NFL Rules for Hair Pulling

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Look out at an NFL field and you're likely to see a bevy of flowing locks. So much so that Arizona Cardinals receiver Larry Fitzgerald breaks down the league into two types of players, "the dudes who care about their dreads and the dudes who don't." But seeing all that hair flowing out of the back of an NFL helmet might make you squeamish, especially for an offensive player. Simply put -- these guys can get dragged down by the strongest athletes in the world, roots and all. And it's legal.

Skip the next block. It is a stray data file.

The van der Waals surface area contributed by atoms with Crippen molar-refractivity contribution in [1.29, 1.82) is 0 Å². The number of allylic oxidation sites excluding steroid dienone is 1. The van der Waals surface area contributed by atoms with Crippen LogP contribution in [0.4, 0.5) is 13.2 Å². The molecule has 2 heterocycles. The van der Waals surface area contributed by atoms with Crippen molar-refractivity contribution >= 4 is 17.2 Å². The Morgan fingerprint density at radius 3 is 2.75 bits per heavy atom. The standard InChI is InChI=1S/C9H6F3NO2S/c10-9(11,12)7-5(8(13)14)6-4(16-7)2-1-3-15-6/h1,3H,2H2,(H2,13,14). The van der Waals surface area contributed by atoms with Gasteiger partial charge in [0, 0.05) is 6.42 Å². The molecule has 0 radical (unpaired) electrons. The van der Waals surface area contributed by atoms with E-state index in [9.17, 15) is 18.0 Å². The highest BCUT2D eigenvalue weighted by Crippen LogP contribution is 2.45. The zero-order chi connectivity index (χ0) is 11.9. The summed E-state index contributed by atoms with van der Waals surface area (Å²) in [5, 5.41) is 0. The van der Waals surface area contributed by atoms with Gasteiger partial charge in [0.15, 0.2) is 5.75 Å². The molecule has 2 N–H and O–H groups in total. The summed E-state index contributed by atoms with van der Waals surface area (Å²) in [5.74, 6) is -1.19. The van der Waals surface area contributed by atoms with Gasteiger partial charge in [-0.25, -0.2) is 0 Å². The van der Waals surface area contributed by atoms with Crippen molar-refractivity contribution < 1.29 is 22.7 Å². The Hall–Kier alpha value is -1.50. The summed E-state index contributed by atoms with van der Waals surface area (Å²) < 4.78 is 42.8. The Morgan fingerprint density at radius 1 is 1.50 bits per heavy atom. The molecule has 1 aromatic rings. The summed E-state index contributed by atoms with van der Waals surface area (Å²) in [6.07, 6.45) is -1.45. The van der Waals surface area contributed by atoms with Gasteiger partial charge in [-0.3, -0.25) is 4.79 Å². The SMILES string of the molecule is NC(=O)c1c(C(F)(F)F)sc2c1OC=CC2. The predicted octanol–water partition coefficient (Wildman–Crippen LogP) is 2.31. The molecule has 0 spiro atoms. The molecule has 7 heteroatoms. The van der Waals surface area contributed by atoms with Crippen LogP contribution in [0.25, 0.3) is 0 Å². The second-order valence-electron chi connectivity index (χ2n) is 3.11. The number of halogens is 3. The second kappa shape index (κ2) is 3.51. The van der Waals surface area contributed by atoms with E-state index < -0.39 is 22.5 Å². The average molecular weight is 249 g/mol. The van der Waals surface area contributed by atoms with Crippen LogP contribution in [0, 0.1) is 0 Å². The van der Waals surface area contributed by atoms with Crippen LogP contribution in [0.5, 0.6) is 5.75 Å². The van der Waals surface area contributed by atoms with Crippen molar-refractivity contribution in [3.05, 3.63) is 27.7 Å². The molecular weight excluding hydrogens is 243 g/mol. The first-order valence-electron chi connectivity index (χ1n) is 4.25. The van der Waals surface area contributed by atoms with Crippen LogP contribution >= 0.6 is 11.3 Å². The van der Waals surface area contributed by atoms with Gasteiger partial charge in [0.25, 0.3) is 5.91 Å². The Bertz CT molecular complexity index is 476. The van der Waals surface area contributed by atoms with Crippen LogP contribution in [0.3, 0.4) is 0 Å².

Extension of the Uniform

The NFL sees hair that pours out of the back of helmet as an extension of the uniform. Defensive players are free to pull the hair to make a tackle. In 2008, NFL owners discussed forcing players to tie up or cut their hair if it obscured the name on the back of their jersey. The proposition failed, allowing NFL players to continue to sport long hair at their own risk. There have been incidents where penalties have been called for mistaken horse-collar tackles when the player was actually well within the rules; pulling hair, not the collar. And overly vicious hair-pull tackles have been flagged and fined for unsportsmanlike conduct.